And Bobby Osborne recorded my song Shenandoah Wind, originally recorded by Eric Uglum (with Alison Krauss singing harmony) on his album of the same name, about the last thoughts of a confederate soldier. Eric also has a beautiful instrumental solo guitar version of Battle Cry of Freedom on the album. He generously agreed to make both available, so if you click on these links you can stream them in full:

I—like many of you, I’m guessing—want to know more songs from or about the Civil War, so I asked my closest Facebook friends for their favorites. I got a big response and have listed the songs below along with a modest attempt at artist or songwriter.

If you know of any that are not listed here (or if I need to correct something), please feel free to add yours in the comment section.

If there’s one thing all these songs show, it’s that we have a common heritage and a common humanity that transcend our differences. It’s a lesson we apparently have to learn over and over again.

Luckily, we have the songs to help us.

Songs from or about the Civil War:

  • Andersonville – Billy Ed Wheeler
  • Ashokan Farewell – Jay Ungar
  • Atlanta is Burning – Boys From Indiana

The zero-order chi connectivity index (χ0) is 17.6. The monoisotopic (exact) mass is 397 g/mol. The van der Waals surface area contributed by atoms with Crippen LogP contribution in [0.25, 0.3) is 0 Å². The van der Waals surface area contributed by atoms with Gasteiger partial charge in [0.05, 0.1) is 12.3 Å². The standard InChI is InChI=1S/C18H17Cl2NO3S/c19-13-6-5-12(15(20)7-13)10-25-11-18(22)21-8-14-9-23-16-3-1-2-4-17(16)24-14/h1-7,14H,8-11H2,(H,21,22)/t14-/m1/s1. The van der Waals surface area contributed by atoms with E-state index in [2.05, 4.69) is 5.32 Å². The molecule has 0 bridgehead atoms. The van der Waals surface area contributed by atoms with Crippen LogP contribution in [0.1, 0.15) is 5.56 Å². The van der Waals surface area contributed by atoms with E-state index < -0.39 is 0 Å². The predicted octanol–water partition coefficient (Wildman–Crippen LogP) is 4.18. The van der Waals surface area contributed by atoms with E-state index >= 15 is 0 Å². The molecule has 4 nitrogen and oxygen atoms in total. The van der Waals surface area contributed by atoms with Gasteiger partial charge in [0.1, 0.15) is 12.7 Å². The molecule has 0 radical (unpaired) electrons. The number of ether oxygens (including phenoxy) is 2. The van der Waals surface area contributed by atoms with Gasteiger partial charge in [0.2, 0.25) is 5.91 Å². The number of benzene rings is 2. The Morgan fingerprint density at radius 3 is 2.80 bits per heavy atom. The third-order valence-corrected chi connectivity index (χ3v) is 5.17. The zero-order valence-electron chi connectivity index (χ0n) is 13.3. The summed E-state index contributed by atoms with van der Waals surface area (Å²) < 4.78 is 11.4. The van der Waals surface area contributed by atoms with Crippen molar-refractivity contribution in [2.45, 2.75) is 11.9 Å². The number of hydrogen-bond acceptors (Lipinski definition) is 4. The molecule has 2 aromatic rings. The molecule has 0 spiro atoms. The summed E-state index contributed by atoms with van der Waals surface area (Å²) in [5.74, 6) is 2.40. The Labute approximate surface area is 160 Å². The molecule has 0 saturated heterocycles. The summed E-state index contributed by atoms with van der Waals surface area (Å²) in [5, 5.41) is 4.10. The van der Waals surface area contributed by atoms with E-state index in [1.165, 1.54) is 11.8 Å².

• Battle Cry of Freedom – Eric Uglum
  • Blue-Eyed Boston Boy
  • Centreville – Dave Goldman
  • Dear Sister – Claire Lynch & Louisa Branscomb (to be released in 2013)
  • Dodworth’s Drum – Keith Howard
  • Graycoat Soldier – Gary Brewer and the Kentucky Ramblers
  • Johnson Boys
  • Kennesaw Line – Claire Lynch (written by Don Oja-Dunaway)
  • Last Letter Home – Sam Bush
  • The Last Time You’ll See Jenny – McPeak Brothers
  • Lorena (1857) – written by Henry Webster (lyrics) and Joseph Webster (music)
  • Lost Soldier’s Son – Chris Brashear
  • Mountaineers Are Always Free – Scott Holstein
  • My Brother Paul And Me – New River Line
  • My Sitting Window – Blue Moon Rising
  • Not a Word of That Be Said
  • Play Dixie For Me
  • The Rebel and the Rose – Becky Buller & Tony Rackley
  • Rebel’s Last Request – Bluegrass Cardinals
  • Legend of the Rebel Soldier – Charlie Waller
  • Reflections of Love – Paul Adkins
  • Restless Spirit Wandering – Tim O’Brien
  • Rose of Alabama – Craig Smith
  • Shadow of the Grave – Dennis Walters
  • Shenandoah – Charlie McCoy
  • Shenandoah Wind – Chris Stuart
  • Soldier’s Answer – Dennis Walters
  • Someone Play Dixie – Dry Branch Fire Squad
  • Sticks That Made Thunder – Steeldrivers
  • Stranger – Dave Rowe
  • Thirteen Steps – Chris Stuart
  • Three Days in July – Infamous Stringdusters (Jon Weisberger & Mark Simos)
  • Two Little Boys
  • Vacant Chair – Kathy Mattea

Compilations:

 

Chris Stuart

Chris Stuart is a writer and songwriter living in San Diego. He was the 2008 recipient of the IBMA Print Media Person of the Year award, co-writer of the 2009 IBMA Song of the Year, and past winner of the Merlefest Chris Austin Songwriting contest in bluegrass and gospel categories. You can follow him on Twitter @cvstuart, on Facebook, and at www.chrisstuart.com. On Tuesdays you can find him having fish tacos at Roberto’s in Del Mar.